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    bein jus the right amount of square is better tho , as opposed to too side-on.
     
  8. Ian Coe

    Ian Coe Silver Belt Professional Fighter

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    I stand very square on. I have the right foot back for power generation, but my torso is square. I find it works fine for me, then again, I have decent head movement (esp for a MT guy)
     
  9. scorcho

    scorcho Brown Belt

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    Yea, Bas also likes to stand with his hips square. I like it, because it gives strength to your jabs.
     
  10. Brendon Katz

    Brendon Katz Brown Belt Professional Fighter

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    i find it actually makes head movement easier 2 have a squarer stance.
     
  11. Rudy Richter

    Rudy Richter Amateur Fighter

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    Let me clarify that I am not talking about a taekwon do stance here. When I mean square isn't good I mean square like a wrestler for instance.
     
  12. OpethDrums

    OpethDrums Banned Banned

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    diego corrales uses the squared up stance a lot. felix trinidad does. it's good for slugging hard.. it's wanderleis stance most of the time. you can defend shoots and power punch with a normal boxing stance though.
    '
    on the subject of head movement, in a normal boxing stance you have more stability and control in your head movement than going side to side in a squared up stance but it definately takes some practice and requires special footwork. most boxing head movement loads up for a power punch if you should choose to throw one unlike if you were to simply lean from side to side

    the square stance doesn't give you more power or speed in a jab than a regular stance and it has less range. well i guess it gives you a little more pushing power but not as much snapping KO power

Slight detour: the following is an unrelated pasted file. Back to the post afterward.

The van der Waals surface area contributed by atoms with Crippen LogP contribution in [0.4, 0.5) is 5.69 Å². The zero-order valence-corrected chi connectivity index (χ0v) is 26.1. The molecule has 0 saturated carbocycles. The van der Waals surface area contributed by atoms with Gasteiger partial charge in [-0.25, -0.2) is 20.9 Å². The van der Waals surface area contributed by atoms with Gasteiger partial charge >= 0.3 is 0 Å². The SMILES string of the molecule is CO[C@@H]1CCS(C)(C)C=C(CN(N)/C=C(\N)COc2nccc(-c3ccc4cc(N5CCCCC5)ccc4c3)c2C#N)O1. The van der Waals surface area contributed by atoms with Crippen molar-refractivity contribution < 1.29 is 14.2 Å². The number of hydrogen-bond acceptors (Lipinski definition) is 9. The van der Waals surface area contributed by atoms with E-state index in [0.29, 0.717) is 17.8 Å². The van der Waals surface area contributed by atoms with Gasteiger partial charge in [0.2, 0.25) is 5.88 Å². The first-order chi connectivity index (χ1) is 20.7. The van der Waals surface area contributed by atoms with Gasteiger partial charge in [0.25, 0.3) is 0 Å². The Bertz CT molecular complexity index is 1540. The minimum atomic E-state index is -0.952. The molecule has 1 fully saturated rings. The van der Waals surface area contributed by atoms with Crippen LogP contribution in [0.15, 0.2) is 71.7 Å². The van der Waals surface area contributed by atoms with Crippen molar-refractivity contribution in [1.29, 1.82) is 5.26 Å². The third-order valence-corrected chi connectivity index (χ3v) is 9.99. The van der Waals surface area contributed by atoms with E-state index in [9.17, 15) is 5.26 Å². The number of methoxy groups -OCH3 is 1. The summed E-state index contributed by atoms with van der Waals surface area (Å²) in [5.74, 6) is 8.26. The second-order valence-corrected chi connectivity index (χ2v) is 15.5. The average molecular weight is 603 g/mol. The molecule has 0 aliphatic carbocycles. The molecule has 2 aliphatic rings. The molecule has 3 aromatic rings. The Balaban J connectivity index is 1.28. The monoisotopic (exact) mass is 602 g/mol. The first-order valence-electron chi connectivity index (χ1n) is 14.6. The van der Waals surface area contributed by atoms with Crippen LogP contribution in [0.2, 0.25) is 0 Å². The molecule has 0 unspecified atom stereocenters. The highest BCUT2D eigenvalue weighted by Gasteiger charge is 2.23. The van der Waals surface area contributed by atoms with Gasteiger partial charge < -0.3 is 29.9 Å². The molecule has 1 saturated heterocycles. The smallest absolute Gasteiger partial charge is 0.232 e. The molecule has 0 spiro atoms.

13. Soulfly

    Soulfly Guest

    Today I sparred for the first time with gloves and a ring, and I used a sideways stance. My partner was nice enough not to drill the kicks to my hamstring, but let me know they were there.

    I agree that a more full on stance is better for fighting.
     
  14. Ian Coe

    Ian Coe Silver Belt Professional Fighter

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    Up till my first fight I always did have a more side on stance and relied on foot work to get in and out. Then I fought and because I was so side on I missed a check for a low kick but still reacted. Result, probably a hairline fracture to my left ankle because the guy kicked the side of my ankle inside of the front on my shin. Hence I adapted to have a more square on stance so to check is pretty damn easy now.

    As a result my head work has gone up, my manuverability has gone down (but I'm working on adapting to my new stance), but jab and range has gone down, but my left hook, MUCH stronger and my right hand faster to the target (if a right hand follows a left hook the right is as powerful as before, ie the shoulder is cocked).

    The real downside is teeps have a bigger target. So at range I'm at a disadvantage (but I always was because I'm stocky and short for my weight).